Chem 260, which is one the department's required introductory core courses for the chemistry and the biochemistry majors, provides an introduction to physical chemistry and to analytical chemistry. As its name implies, this course considers three topics central to our understanding of reactivity in chemical and biochemical systems: thermodynamics, equilibrium chemistry, and chemical kinetics.
Thermodynamics is the study of the energetics of chemical reactions. Experience shows us that many reactions are not reversible; for example, in a gas furnace the combustion of methane, CH4, in the presence of oxygen, O2, produces carbon dioxide, CO2, water, H2O, and heat:
CH4 + O2 \(\rightarrow\) CO2 + H2O + heat
The reverse reaction, under identical conditions, does not occur; that is, the carbon dioxide we exhale does not react with the moisture in air to produce methane and oxygen. Of particular interest to us is our ability to predict whether a chemical reaction can occur under a given set of conditions. Note that saying a reaction "can occur" is not the same as saying that it does occur.
Once it begins a chemical reaction continues until there is no further change in the concentrations of the reactants and the products. We call a reaction's end point a state of equilibrium. Of particular interest to us is our ability to predict the composition of a system when it reaches equilibrium and to predict how a system at equilibrium might respond to a change in its conditions. Note that a reaction's end point need not correspond to the complete reaction of its limiting reagent and that a reaction may reach equilibrium before any single reactant is used up.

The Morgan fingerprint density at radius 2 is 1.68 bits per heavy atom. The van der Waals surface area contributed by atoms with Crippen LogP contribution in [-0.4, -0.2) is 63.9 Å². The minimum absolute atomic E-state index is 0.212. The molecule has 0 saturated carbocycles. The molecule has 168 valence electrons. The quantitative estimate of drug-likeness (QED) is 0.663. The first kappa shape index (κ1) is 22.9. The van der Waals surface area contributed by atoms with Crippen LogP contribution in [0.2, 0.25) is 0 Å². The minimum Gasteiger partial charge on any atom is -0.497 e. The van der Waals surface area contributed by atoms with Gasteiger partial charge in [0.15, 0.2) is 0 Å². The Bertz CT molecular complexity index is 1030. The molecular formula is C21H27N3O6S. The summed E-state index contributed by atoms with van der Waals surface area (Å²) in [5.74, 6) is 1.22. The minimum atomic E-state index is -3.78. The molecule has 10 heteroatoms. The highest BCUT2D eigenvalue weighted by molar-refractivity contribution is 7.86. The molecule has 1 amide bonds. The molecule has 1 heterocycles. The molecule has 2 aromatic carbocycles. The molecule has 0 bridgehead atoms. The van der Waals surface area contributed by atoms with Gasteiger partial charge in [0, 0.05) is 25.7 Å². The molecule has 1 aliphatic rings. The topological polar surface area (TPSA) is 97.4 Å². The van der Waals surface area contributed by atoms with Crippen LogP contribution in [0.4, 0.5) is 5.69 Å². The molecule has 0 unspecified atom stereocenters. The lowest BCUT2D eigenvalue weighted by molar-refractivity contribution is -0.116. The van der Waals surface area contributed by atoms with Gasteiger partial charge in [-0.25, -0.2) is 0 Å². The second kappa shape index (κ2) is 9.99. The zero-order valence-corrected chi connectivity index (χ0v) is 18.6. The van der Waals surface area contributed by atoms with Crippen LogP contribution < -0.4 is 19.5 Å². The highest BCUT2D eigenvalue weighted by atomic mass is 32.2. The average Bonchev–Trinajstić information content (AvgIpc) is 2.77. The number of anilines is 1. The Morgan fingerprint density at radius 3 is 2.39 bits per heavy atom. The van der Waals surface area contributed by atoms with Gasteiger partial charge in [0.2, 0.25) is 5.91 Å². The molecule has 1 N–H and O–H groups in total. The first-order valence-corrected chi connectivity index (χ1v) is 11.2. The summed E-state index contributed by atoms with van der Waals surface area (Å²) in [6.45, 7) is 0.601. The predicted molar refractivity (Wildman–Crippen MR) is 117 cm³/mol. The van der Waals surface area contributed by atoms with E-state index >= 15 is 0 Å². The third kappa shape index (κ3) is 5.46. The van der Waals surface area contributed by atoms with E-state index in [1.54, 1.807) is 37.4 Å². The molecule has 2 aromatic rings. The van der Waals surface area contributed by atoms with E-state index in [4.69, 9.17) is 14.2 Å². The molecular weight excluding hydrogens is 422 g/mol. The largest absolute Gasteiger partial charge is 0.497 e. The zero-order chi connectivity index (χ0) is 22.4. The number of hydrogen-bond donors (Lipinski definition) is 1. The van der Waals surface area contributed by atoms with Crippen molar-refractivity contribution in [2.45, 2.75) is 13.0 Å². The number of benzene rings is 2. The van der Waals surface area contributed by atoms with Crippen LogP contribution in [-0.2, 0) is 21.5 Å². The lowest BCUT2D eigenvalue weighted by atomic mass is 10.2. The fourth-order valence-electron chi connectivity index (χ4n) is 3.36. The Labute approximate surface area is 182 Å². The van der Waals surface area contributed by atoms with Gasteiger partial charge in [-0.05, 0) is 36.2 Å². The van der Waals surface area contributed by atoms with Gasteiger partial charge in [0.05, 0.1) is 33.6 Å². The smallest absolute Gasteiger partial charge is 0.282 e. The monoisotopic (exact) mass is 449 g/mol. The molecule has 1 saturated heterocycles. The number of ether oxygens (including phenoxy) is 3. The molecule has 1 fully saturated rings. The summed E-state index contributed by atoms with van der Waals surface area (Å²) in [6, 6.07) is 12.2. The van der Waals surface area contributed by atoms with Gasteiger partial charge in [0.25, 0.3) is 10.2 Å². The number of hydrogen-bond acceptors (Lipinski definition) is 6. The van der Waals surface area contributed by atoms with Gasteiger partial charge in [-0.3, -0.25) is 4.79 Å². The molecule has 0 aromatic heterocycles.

Although thermodynamics allows us to predict that a reaction should occur and to predict its final composition at equilibrium, it cannot predict the time it takes to reach equilibrium. For example, thermodynamics tells us that a mixture of methane and oxygen will react to make carbon dioxide and water; a mixture of the two gases, however, is stable unless we first add energy, perhaps in the form of a spark. The study of kinetics helps us understand the factors that influence how quickly a reaction occurs; it also allows us to consider how a chemical reaction might proceed on a microscopic level.
The links in the navigation bar provide access to course materials and other useful information, including the course syllabus, which serves as our contract, a detailed class schedule, a detailed lab schedule, and an archive of course materials.